Dec
10
Dec 11

Advocacy: Connecting People and Government through Storytelling

Description: When it comes to influencing policymaking, quality is better than quantity. While social media makes it easier to engage more people, it also makes it more critical to craft the right message to activate participants and influence lawmakers. What is the goal of the campaign—and how do you tell that story? In this workshop, we will discuss the power of story telling and sharing personal experiences as an advocacy strategy. Using case studies from POPVOX.com, a nonpartisan platform, we will explore how individuals, community groups and organizations share real stories with their lawmakers, and not just petition signatures or form letters. The idea is that each of us (as concerned citizens, students, family members or community members) have a story to share about why an issue is important to us, and lawmakers need that information to develop better policies.

Presenter: Rachna Choudhry, Co-founder, POPVOX

Location: Room 204, Ward Circle Building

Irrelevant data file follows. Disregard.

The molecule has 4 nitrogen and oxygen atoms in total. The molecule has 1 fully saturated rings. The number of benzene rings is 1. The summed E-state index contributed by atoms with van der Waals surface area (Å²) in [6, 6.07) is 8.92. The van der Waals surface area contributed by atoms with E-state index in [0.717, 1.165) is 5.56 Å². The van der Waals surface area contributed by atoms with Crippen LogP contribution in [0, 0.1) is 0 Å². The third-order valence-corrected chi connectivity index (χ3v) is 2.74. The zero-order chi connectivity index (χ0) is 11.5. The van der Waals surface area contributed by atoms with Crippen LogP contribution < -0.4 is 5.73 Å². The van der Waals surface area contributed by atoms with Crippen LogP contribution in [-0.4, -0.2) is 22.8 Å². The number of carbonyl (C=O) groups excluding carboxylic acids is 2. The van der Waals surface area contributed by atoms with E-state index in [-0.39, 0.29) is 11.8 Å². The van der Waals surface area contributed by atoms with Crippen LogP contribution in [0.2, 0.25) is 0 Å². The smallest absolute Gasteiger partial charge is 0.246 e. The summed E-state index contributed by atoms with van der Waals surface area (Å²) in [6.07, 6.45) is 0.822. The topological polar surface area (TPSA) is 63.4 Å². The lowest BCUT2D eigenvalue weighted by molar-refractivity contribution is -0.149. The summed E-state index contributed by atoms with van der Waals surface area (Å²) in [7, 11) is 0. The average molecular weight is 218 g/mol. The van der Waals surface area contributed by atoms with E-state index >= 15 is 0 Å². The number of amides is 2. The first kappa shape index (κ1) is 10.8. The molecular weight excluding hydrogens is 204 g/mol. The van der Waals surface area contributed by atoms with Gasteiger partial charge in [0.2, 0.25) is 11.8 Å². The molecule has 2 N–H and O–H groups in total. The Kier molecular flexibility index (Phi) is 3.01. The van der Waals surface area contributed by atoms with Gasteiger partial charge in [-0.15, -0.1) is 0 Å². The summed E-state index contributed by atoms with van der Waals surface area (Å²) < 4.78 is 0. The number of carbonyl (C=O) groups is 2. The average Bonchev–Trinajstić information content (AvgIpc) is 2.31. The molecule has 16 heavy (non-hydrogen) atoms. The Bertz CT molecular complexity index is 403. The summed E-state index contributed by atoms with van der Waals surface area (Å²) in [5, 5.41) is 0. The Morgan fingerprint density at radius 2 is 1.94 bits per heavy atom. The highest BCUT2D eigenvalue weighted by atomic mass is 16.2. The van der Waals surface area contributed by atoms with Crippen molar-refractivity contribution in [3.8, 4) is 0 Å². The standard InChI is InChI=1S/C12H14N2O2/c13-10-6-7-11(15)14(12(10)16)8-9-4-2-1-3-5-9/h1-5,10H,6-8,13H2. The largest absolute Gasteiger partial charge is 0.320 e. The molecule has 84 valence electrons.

Dec
10
3:00 pm15:00

Vicious Circle: Children, Gun Violence and Trauma

Description: How are children adversely impacted by direct and indirect exposure to gun violence? Would reducing direct and secondary exposure to gun violence lead to less gun violence in the long term? This workshop looks at gun violence’s direct effect on children living in highly impacted environments. It will also consider how gun violence generates toxic stress and hinders development in all children growing up in an armed and violent society, where they regularly experience school lock downs, are exposed to news headlines about school shootings and other gun violence, and are exposed to violent video games, movies, and ads.